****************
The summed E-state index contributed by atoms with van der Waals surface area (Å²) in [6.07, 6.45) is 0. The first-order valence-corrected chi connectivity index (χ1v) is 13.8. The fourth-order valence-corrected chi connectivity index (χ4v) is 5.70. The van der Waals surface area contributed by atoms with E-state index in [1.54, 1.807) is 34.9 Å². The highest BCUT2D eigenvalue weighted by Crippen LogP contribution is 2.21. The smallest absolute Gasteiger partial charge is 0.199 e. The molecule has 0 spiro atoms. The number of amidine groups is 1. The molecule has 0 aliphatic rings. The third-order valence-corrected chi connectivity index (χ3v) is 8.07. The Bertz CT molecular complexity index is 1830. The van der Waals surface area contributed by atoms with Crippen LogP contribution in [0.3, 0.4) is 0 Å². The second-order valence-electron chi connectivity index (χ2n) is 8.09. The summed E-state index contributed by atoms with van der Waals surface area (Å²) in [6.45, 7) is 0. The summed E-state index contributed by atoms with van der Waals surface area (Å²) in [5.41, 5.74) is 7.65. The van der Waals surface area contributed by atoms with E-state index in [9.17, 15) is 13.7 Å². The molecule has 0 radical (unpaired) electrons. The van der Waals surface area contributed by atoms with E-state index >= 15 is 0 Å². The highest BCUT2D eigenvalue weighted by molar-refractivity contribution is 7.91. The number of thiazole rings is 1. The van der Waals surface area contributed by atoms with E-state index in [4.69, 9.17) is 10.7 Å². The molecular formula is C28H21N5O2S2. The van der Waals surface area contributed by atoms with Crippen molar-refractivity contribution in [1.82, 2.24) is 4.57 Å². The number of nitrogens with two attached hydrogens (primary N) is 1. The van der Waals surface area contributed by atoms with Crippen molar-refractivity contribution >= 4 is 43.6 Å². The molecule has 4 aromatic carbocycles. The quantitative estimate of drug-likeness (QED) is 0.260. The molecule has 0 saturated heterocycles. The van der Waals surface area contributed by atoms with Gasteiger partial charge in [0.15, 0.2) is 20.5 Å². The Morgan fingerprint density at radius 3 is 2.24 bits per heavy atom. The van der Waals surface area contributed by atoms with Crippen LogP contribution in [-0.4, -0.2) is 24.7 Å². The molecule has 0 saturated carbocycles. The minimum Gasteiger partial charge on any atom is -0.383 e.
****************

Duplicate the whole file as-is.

The summed E-state index contributed by atoms with van der Waals surface area (Å²) in [6.07, 6.45) is 0. The first-order valence-corrected chi connectivity index (χ1v) is 13.8. The fourth-order valence-corrected chi connectivity index (χ4v) is 5.70. The van der Waals surface area contributed by atoms with E-state index in [1.54, 1.807) is 34.9 Å². The highest BCUT2D eigenvalue weighted by Crippen LogP contribution is 2.21. The smallest absolute Gasteiger partial charge is 0.199 e. The molecule has 0 spiro atoms. The number of amidine groups is 1. The molecule has 0 aliphatic rings. The third-order valence-corrected chi connectivity index (χ3v) is 8.07. The Bertz CT molecular complexity index is 1830. The van der Waals surface area contributed by atoms with Crippen LogP contribution in [0.3, 0.4) is 0 Å². The second-order valence-electron chi connectivity index (χ2n) is 8.09. The summed E-state index contributed by atoms with van der Waals surface area (Å²) in [6.45, 7) is 0. The summed E-state index contributed by atoms with van der Waals surface area (Å²) in [5.41, 5.74) is 7.65. The van der Waals surface area contributed by atoms with E-state index in [9.17, 15) is 13.7 Å². The molecule has 0 radical (unpaired) electrons. The van der Waals surface area contributed by atoms with E-state index >= 15 is 0 Å². The highest BCUT2D eigenvalue weighted by molar-refractivity contribution is 7.91. The number of thiazole rings is 1. The van der Waals surface area contributed by atoms with E-state index in [4.69, 9.17) is 10.7 Å². The molecular formula is C28H21N5O2S2. The van der Waals surface area contributed by atoms with Crippen molar-refractivity contribution in [1.82, 2.24) is 4.57 Å². The number of nitrogens with two attached hydrogens (primary N) is 1. The van der Waals surface area contributed by atoms with Crippen molar-refractivity contribution >= 4 is 43.6 Å². The molecule has 4 aromatic carbocycles. The quantitative estimate of drug-likeness (QED) is 0.260. The molecule has 0 saturated heterocycles. The van der Waals surface area contributed by atoms with Gasteiger partial charge in [0.15, 0.2) is 20.5 Å². The Morgan fingerprint density at radius 3 is 2.24 bits per heavy atom. The van der Waals surface area contributed by atoms with Crippen LogP contribution in [-0.4, -0.2) is 24.7 Å². The molecule has 0 saturated carbocycles. The minimum Gasteiger partial charge on any atom is -0.383 e.